Some top horses from 2019 swing back into action during the long Memorial Day weekend as Churchill Downs and Santa Anita make up for time lost to the COVID-19 pandemic shutdown.
Maxfield will try to maximize his chances to make it to the delayed Kentucky Derby. Owendale, Sharing and War of Will also are expected back on the track.
On the international scene, U.K. racing is just a week away with a whirlwind of action in store, but there’s no shortage of racing this weekend elsewhere.
Hong Kong winds up its Group 1 season with the Standard Chartered Champions & Chater Cup while Japan continues with the Grade 1 Yushun Himba or Japanese Oaks.
As racing continues to reopen, the handicapping challenges get tougher. For helpful hints and insightful commentary, check out what industry expert Jude Feld has to say at popejude.com. He’s been there, done that and isn’t shy about sharing his opinions.
With the Belmont Stakes looming June 20 to kick off this year’s wacky Triple Crown, Saturday’s $150,000 Grade III Matt Winn Stakes at Churchill Downs takes on a huge new measure of importance.
Three-year-olds, who a week ago had nowhere to go in their Triple Crown quest, now have not only a target, but one that’s almost upon them. It’s time to stop peddling the exercise bike and get going.
That imperative applies in spades to Maxfield, a Godolphin homebred Street Sense colt trained by Brendan Walsh. Maxfield has been dangling out there on everyone’s radar since he won the Grade I Claiborne Breeders’ Futurity at Keeneland last October.
But he hasn’t raced since, so no one knows where he fits in the 3-year-old picure. Despite a nice series of works over the Keeneland track, he needs to show something in the 1 1/16-miles Matt Winn to keep his hopes alive for Classic glory.
Maxfield will tote 123 pounds, including Jose Ortiz Jr., conceding weight to all 11 rivals thanks to the Grade I win. He drew gate No. 10 — no favor but not a significant problem, all being well at the start.
The competition does Maxfield no favors, either. Ny Traffic was third in the Grade II Risen Star at Fair Grounds, then second to Wells Bayou in the Grade II Louisiana Derby.
Attachment Rate was third in the Grade III Gotham at Aqueduct, then second behind Dr Post in the Unbridled Stakes at Gulfstream Park on April 25. Major Fed was second in the Risen Star and third in the Louisiana Derby.
Some of the others have shown potential and, with the schedule pushed back farther into the year, they will have time to develop.
The race offers Kentucky Derby points on the 100-40-20-10 scale. Ny Traffic currently stands No. 12 on the “Road to the Kentucky Derby” leaderboard with 50 points, Major Fed is in the No. 18 slot with 30, Maxfield and Attachment Rate currently have 10 points each. Nadal leads with 150 points.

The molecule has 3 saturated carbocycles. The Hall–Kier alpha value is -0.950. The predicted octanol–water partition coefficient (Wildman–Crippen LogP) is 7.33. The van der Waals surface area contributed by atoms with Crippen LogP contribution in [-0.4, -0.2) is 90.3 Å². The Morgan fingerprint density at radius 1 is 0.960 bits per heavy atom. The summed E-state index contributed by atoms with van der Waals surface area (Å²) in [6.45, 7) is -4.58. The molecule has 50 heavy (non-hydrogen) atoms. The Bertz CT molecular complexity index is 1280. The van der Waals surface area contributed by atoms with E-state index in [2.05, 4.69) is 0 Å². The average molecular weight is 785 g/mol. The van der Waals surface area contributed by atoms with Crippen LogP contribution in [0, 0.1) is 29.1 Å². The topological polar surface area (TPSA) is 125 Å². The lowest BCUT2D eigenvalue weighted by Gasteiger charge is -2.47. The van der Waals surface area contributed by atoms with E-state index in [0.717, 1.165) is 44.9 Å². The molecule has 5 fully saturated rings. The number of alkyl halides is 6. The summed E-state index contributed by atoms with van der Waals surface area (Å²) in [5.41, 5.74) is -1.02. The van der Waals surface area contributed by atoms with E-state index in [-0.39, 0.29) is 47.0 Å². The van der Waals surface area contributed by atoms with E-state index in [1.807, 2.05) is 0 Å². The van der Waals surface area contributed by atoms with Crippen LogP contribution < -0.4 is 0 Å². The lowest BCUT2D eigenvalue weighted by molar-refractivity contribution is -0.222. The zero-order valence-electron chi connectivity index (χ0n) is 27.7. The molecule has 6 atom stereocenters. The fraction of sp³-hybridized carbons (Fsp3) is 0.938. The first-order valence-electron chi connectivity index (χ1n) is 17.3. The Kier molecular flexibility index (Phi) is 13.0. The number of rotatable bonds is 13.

We all know the Kentucky Derby could have been known as the Kentucky Bunbury but for a coin toss way back in 1779 between the 12th Earl of Derby and Sir Charles Bunbury to decide the name of a new race for 3-year-olds.
But few realize the Belmont Stakes equally could have been the Schoenberg Stakes had not August Schoenberg not changed his name to August Belmont after immigrating to the United States from Rhenish Prussia in 1837.
Belmont became one of the country’s wealthiest men and helped organize the Belmont Stakes and his name later was given to the race. His son, August Belmont II, bred Man ‘o War, regarded by many as the best-ever American-bred Thoroughbred.
In German, Schoenberg would be spelled with an umlaut over the “o” and without the “e.”
In other action:
Saturday’s $100,000 Blame Stakes at 1 mile drew a talented and diverse bunch. Owendale, a 4-year-old Into Mischief colt, gets the oddsmaker’s nod, in no small part thanks to his close second-place finish in last fall’s Grade I Clark Handicap over the course.
He was third in last year’s Preakness and won both the Ohio Derby and the Oklahoma Derby, earning more than $1 million during the year. The others range in age up to 7 and several look capable.
Dunbar Road and She’s a Julie top a field of eight for Saturday’s $100,000 Shawnee Stakes for fillies and mares at 1 1/16 miles on the main track.
Dunbar Road, a 4-year-old Quality Road filly, won the Grade I Mother Goose and the Grade I Alabama last summer, then finished third in the Grade I Spinster at Keeneland and fifth in the Breeders’ Cup Distaff.
She hasn’t raced since. She’s a Julie, a 5-year-old by Elusive Quality, has been idle since finishing fourth in the Spinster last Oct. 8.
Saturday’s $100,000 Tepin Stakes for 3-year-old fillies at 1 mile on the grass features the return of 2019 Breeders’ Cup Juvenile Fillies Turf champ Sharing.
The Speightstown filly, trained by Graham Motion, won her final three starts last season and has been working, as they said, forwardly for her 3-year-old bow. The full field also includes Outburst, a British-bred filly by Outstrip, who was last seen winning the Grade III Florida Oaks at Tampa Bay Downs.
Have a look, though, at the outside gate, to which Alms was relegated. The City Zip filly, a Godolphin homebred, is 4-for-4 at three different tracks, all by comfortable margins.
Saturday’s $100,000 War Chant Stakes for 3-year-olds at 1 mile on the grass is a wide-open affair. Field Pass won his last two starts — the Dania Beach at Gulfstream Park and the Grade III Jeff Ruby Steaks on the Turfway Park all-weather.
Hieronymus exits three consecutive wins at Fair Grounds. Smooth Like Strait was a Grade III winner last year in California.
And Billy Batts, second in last year’s Breeders’ Cup Juvenile Turf, makes his first start since finishing seventh in the Saudi Derby Feb. 29 at King Abdulaziz Racecourse in Riyadh.
Saturday’s fifth race is a $150,000 optional claimer at 1 1/16 miles on the grass that is chock full of graded stakes performers. A Thread of Blue, Mr. Misunderstood, Caribou Club, Hembee and English Bee all would be right in the mix in a much more prestigious race. Don’t miss this one.